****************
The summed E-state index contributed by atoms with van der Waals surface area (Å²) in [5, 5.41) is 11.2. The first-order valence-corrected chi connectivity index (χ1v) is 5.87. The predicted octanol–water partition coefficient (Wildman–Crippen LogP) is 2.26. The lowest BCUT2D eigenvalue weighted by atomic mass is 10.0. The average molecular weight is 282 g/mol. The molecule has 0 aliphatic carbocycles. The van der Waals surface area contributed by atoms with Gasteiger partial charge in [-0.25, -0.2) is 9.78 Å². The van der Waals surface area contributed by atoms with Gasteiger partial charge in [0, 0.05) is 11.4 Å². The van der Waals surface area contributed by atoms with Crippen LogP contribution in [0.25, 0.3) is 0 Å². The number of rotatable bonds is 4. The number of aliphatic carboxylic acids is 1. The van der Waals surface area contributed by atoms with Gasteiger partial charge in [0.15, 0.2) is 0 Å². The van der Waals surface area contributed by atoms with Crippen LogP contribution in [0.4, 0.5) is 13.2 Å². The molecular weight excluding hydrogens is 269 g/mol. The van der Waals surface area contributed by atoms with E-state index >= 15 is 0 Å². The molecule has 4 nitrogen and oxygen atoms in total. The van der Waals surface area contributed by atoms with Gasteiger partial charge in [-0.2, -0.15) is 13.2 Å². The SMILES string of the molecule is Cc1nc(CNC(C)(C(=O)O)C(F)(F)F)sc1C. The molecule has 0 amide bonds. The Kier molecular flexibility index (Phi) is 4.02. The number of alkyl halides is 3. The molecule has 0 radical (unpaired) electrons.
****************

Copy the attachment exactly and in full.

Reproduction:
The summed E-state index contributed by atoms with van der Waals surface area (Å²) in [5, 5.41) is 11.2. The first-order valence-corrected chi connectivity index (χ1v) is 5.87. The predicted octanol–water partition coefficient (Wildman–Crippen LogP) is 2.26. The lowest BCUT2D eigenvalue weighted by atomic mass is 10.0. The average molecular weight is 282 g/mol. The molecule has 0 aliphatic carbocycles. The van der Waals surface area contributed by atoms with Gasteiger partial charge in [-0.25, -0.2) is 9.78 Å². The van der Waals surface area contributed by atoms with Gasteiger partial charge in [0, 0.05) is 11.4 Å². The van der Waals surface area contributed by atoms with Crippen LogP contribution in [0.25, 0.3) is 0 Å². The number of rotatable bonds is 4. The number of aliphatic carboxylic acids is 1. The van der Waals surface area contributed by atoms with Gasteiger partial charge in [0.15, 0.2) is 0 Å². The van der Waals surface area contributed by atoms with Crippen LogP contribution in [0.4, 0.5) is 13.2 Å². The molecular weight excluding hydrogens is 269 g/mol. The van der Waals surface area contributed by atoms with E-state index >= 15 is 0 Å². The molecule has 4 nitrogen and oxygen atoms in total. The van der Waals surface area contributed by atoms with Gasteiger partial charge in [-0.2, -0.15) is 13.2 Å². The SMILES string of the molecule is Cc1nc(CNC(C)(C(=O)O)C(F)(F)F)sc1C. The molecule has 0 amide bonds. The Kier molecular flexibility index (Phi) is 4.02. The number of alkyl halides is 3. The molecule has 0 radical (unpaired) electrons.